Sunday, December 22, 2013

Christmas Traditions

Chris in 1954- Amesbury, Massachusetts
Every family passes along those Christmas traditions- open the gifts on Christmas Eve, open the gifts on Christmas Day, white elephants, gift swaps, name pulls.... and it goes on and on. But Christmas food traditions are pretty interesting. In my mother's family it was always hot oyster stew on Christmas Eve. This came from her father's side of the family and I began to wonder why.

After a thorough search of the internet I had no clear answers and apparently lots of people wondered the same thing. I found the question asked and answered in a million different ways. Some said it comes from the Feast of Seven Fishes where Catholics avoided meat on certain feast days. Somehow in Anglo-Protestant America this origin became quietly obscured. Some say the Irish brought it with them substituting oysters for the traditional ling fish. Others had the origins in Germany. My mother's family was not Catholic or Irish or German. They were Yankee, Protestant and went back in New England to coastal Maine and Cape Cod. Chances are good it was a practical decision. Oysters were cheap and plentiful. Christmas, the next day, was an occasion for a big holiday meal. It would make sense to have the somewhat lighter meal of stew the night before. My family was in good company. In the December 23, 1931 edition of the Fitchburg Sentinel I found this:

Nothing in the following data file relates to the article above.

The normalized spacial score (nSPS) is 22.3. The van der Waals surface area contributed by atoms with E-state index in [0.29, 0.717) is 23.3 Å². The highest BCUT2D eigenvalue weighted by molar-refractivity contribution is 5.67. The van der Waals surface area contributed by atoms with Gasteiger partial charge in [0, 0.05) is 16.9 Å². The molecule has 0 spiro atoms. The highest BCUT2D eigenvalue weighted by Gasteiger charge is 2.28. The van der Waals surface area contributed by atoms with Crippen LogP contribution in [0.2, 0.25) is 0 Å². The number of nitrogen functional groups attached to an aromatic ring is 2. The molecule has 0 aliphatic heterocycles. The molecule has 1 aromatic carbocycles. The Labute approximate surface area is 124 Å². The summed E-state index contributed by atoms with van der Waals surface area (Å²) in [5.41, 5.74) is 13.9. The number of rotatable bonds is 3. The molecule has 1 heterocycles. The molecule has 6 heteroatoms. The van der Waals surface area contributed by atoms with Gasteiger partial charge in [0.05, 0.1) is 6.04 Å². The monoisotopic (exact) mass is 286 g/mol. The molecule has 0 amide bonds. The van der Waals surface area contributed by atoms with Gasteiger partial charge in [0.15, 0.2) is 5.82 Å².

Brockelmans was a popular Fitchburg grocery vendor of the time and this was a thinly disguised advertisement. 39¢ a pint is a great price for New England oysters. I paid considerably more for mine.
One thing I did find in my search is that while oyster stew was a tradition in many families all over the country, the commenters were evenly divided between the oyster lovers and the oyster haters. After years of oyster stew, the tradition quietly died among the haters and new food traditions were born. My brother is one of the haters. I however, will make my stew, thinking of my mom as I do and upholding the family tradition for just a little bit longer.

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